Atmospheric Rivers-Water Year 2023 compared to Water Year 2022-CW3E

Atmospheric Rivers-CW3E-climate science-weather

Strong ARs-CW3E-Atmospheric Rivers-climate science

Central California's Water Year-Atmospheric Rivers-CW3E

Water Year 2023-Atmospheric Rivers-CW3E

Analysis by Chad Hecht, Julie Kalansky, & F. Martin Ralph. This analysis is considered experimental.

New California Law Taps Science to Improve Water Management

Legislation signed into law by California Governor Gavin Newsom earlier this year ensures the state has the science and weather forecasting tools it needs for more flexible reservoir operations. The bill, AB 30, makes breakthrough water management technology standard for the California Department of Water Resources.

The legislation was introduced by San Diego Assemblymember Chris Ward and co-sponsored by the Sonoma County Water Agency and the San Diego County Water Authority. The bill was supported by the Water Authority’s partner, UC San Diego’s Scripps Institution of Oceanography.

Forecast-Informed Reservoir Operations strategy will help deal with drought and flood

The strategy is called forecast-informed reservoir operations, or FIRO, and it complements Gov. Newsom’s California Water Supply strategy released in August 2022 calling for more reservoir storage capacity to capture runoff from big storms, often fueled by atmospheric rivers. The governor and Legislature have already provided funding for state water managers to integrate the strategy.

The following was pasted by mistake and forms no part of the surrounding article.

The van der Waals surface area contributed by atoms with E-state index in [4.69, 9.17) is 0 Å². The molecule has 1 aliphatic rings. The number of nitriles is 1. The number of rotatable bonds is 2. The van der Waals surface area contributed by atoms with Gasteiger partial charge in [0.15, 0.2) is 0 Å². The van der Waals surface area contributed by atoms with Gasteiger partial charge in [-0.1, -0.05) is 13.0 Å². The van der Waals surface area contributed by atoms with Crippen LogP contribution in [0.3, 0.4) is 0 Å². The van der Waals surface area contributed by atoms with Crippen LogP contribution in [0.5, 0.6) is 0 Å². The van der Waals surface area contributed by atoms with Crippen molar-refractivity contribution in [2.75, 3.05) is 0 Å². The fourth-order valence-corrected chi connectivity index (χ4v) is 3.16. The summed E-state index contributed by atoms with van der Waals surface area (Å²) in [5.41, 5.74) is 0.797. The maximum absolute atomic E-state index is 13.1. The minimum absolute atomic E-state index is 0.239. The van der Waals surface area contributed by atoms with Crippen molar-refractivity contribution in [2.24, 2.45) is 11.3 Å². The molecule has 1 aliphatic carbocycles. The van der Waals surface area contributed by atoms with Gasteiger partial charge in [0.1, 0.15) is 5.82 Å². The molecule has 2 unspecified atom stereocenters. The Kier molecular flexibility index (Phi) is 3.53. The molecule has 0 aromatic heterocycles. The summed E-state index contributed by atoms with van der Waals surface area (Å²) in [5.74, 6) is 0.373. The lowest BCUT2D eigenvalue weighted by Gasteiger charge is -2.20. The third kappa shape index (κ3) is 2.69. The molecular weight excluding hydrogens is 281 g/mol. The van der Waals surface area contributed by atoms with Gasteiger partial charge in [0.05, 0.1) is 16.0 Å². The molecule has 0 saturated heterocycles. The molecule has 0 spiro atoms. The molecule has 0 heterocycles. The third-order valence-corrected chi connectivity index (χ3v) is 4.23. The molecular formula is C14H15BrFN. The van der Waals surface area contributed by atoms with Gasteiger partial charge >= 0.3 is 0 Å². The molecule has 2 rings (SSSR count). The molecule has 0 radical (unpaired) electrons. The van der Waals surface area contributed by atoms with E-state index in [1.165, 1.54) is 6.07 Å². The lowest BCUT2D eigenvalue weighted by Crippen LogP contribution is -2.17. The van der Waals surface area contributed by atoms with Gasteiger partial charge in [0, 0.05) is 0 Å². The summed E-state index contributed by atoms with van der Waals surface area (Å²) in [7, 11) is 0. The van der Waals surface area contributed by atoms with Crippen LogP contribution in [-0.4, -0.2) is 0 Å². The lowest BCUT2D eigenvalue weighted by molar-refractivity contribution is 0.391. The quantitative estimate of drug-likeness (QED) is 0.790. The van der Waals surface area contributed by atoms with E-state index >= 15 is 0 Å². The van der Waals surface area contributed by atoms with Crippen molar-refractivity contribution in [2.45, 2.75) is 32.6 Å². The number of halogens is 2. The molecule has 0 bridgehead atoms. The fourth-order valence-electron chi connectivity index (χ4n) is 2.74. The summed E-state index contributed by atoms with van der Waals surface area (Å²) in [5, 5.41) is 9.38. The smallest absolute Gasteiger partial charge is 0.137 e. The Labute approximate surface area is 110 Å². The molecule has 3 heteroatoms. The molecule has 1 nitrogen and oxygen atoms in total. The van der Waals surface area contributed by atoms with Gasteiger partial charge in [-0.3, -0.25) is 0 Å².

(Editor’s Note: The San Diego County Water Authority has partnered with the Scripps Institution of Oceanography at UC San Diego to better predict atmospheric rivers and improve water management before, during, and after those seasonal storms.)

FIRO-Scripps-Law-Water Management

New California Law Taps Science to Improve Water Management

Legislation signed into law by California Governor Gavin Newsom ensures the state has the science and weather forecasting tools it needs for more flexible reservoir operations. The bill, AB 30, makes breakthrough water management technology standard for the California Department of Water Resources.

The legislation was introduced by San Diego Assemblymember Chris Ward and co-sponsored by the Sonoma County Water Agency and the San Diego County Water Authority. The bill was supported by the Water Authority’s partner, UC San Diego’s Scripps Institution of Oceanography.

The strategy is called forecast-informed reservoir operations, or FIRO, and it complements Gov. Newsom’s California Water Supply strategy released in August 2022 calling for more reservoir storage capacity to capture runoff from big storms, often fueled by atmospheric rivers. The governor and Legislature have already provided funding for state water managers to integrate the strategy.

FIRO-Science-water management

Diagram illustrating the FIRO process to develop an adaptive water control manual. Graphic courtesy Scripps Institution of Oceanography Center for Western Weather and Water Extremes